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In a Growing Violent Temper : The Swedish Comic Marked during World War II
Uppsala University, Disciplinary Domain of Humanities and Social Sciences, Faculty of Social Sciences, Institute for Russian and Eurasian Studies.ORCID iD: 0000-0003-1650-5348
2020 (English)In: Contexts of Violence in Comics / [ed] Ian Hague, Ian Horton, Nina Mickwitz, London, New York: Routledge, 2020, 1, p. 81-96Chapter in book (Refereed)
Abstract [en]

 Since the First World War, comics have been part of the psychological warfare, with precise instructions issued by governmental organizations. Even children’s comics were enlisted in the propaganda war against the enemy. Since then, violence had become a natural and ever-growing part in these comics. This was even the case in “neutral” Sweden where the war was fought through propaganda and where comics played a still overlooked role.

The article outlines some developments in comics in Sweden during the Second World War, with a particular focus on violence in comics.

Representations of violence are testing grounds for the limits of what can be shown in different contemporary spaces, and this study of the Swedish comic market in the war years seeks to document the war’s mental impact on neutral Sweden. Changes in the course of war, such as the German occupation of Denmark and Norway in April 1940, and the entry into the war of the USA in December 1941, affected the development of the comics published in Sweden from being compliant with (1940/43) to rebelling against (1943/45) the Swedish government’s official policy of neutrality.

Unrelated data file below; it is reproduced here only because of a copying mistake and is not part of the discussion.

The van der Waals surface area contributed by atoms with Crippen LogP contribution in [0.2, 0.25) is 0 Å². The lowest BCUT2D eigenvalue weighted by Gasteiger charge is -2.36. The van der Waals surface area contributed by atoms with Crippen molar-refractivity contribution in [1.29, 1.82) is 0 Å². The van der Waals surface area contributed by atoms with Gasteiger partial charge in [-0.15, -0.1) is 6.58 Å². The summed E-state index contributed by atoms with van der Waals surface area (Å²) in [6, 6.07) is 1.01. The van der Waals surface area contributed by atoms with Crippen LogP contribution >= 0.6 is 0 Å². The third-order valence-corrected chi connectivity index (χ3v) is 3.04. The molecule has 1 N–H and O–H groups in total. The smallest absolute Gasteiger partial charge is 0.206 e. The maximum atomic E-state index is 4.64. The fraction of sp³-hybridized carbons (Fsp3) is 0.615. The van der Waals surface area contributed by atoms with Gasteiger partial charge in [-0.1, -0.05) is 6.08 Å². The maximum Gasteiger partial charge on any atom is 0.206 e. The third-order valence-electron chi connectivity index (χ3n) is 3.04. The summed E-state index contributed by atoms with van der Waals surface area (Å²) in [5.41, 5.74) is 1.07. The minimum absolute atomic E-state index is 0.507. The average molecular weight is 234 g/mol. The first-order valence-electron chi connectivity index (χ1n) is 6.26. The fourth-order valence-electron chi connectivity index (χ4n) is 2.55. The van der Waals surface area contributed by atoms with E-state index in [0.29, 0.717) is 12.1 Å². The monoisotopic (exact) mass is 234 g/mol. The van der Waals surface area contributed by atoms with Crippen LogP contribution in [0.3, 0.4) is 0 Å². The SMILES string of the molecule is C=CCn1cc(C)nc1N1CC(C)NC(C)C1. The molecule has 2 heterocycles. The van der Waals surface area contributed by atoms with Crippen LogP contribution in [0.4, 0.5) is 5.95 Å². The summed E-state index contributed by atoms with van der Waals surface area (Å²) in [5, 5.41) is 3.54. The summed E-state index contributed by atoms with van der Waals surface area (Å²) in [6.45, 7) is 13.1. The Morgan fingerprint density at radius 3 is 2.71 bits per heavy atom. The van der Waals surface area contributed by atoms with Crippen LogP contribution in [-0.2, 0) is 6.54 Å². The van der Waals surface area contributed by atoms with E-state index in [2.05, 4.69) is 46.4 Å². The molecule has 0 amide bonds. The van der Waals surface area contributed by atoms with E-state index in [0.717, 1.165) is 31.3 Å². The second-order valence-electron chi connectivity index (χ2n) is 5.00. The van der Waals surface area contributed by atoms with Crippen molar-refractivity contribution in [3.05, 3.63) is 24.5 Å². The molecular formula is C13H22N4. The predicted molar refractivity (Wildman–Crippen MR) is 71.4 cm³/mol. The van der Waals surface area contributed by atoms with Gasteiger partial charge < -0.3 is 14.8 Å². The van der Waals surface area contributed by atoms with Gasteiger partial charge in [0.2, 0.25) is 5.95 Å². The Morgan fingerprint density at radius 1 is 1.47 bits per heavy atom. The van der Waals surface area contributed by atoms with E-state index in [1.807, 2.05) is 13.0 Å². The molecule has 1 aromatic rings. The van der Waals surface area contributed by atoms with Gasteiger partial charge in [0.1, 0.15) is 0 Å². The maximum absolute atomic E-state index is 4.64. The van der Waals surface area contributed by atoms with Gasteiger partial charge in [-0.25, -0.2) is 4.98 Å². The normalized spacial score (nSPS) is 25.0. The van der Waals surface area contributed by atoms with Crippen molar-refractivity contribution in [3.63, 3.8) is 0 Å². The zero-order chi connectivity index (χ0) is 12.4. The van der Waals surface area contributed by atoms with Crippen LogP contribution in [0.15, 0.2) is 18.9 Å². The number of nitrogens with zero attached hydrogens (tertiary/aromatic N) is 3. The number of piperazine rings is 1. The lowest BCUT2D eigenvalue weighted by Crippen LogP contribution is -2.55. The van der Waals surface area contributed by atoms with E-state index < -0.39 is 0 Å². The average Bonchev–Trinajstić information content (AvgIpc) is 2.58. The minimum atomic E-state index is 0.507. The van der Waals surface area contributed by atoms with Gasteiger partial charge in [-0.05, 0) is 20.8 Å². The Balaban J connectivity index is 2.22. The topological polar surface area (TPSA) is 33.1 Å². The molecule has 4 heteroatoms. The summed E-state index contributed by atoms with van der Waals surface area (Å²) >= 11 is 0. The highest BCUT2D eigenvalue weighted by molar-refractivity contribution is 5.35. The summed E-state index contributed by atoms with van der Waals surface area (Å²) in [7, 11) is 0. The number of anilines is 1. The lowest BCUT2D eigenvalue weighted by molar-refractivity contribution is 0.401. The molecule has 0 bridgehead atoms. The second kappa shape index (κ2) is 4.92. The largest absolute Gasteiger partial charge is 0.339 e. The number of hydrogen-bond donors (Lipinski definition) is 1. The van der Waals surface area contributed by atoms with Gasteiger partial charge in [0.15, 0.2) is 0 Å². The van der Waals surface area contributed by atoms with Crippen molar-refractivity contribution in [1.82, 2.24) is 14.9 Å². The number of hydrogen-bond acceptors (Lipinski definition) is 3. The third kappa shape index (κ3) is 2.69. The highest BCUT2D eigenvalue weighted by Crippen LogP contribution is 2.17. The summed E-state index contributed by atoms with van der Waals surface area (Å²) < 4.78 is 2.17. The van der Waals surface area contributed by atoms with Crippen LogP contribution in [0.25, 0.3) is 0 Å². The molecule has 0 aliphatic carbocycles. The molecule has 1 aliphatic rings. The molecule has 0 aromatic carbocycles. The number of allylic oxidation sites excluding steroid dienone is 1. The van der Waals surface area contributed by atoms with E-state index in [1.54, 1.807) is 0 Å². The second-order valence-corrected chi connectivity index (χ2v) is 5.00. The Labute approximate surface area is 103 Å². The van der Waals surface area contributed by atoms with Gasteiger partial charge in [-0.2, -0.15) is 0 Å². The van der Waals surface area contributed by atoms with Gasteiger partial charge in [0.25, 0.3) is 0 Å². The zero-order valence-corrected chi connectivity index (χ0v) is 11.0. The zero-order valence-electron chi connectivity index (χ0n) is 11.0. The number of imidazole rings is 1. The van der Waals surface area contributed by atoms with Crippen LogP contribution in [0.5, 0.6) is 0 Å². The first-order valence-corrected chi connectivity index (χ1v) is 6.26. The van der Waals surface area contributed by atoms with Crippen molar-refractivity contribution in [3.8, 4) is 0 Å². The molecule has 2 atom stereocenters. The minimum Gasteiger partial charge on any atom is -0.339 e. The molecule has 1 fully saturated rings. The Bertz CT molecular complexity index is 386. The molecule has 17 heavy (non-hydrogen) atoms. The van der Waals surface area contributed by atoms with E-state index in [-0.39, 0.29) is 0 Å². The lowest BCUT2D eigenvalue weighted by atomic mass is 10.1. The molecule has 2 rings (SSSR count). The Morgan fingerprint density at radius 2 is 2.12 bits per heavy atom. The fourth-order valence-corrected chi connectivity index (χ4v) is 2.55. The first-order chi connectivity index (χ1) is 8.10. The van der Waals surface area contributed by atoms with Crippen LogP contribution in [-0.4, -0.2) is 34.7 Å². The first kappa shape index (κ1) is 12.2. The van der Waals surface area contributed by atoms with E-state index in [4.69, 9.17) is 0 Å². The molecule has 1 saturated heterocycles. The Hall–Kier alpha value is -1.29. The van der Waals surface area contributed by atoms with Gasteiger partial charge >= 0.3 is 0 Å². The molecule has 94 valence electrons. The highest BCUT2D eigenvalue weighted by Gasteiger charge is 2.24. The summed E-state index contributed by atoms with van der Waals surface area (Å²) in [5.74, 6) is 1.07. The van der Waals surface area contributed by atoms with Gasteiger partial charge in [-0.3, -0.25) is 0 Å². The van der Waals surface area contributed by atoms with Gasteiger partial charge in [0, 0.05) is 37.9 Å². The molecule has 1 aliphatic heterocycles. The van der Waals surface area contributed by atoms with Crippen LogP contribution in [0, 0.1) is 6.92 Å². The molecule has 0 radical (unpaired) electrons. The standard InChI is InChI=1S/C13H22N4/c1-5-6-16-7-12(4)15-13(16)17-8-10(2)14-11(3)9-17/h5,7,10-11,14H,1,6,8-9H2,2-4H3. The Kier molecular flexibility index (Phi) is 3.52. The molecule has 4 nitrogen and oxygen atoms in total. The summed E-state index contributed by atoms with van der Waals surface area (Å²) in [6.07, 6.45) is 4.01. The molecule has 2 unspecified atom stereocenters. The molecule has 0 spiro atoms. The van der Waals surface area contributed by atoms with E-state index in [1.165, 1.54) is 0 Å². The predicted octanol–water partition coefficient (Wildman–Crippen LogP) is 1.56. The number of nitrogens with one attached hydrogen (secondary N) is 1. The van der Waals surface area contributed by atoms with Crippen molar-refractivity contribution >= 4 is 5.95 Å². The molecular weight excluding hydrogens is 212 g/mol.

During the war more and more American comics, produced or initiated by the Office of War Information (OWI) and the Writers' War Board (WWB), came to Sweden, spreading American values, encouraging hate towards fascism and Nazism, promoting the achievements of the allies in the Anti-Hitler-coalition. As it was on the battlefields, violence in these comics got a growing part. But the more questionable part was that they introduced racial stereotypes and constructed a justification for race-based hatred of other nations. Nevertheless, the American comics influenced numerous readers in Sweden towards democracy and a positive image of the United States with a desirable American life style, a working democracy and a mighty military power survived.

Place, publisher, year, edition, pages
London, New York: Routledge, 2020, 1. p. 81-96
Series
Routledge Advances in Comics Studies
Keywords [en]
Second World War, Comics, Sweden, Propaganda, Violence
National Category
Communication Studies History
Research subject
History
Identifiers
URN: urn:nbn:se:uu:diva-392175ISBN: 978-1-138-48450-4 (print)OAI: oai:DiVA.org:uu-392175DiVA, id: diva2:1347159
Available from: 2019-08-30 Created: 2019-08-30 Last updated: 2019-08-30

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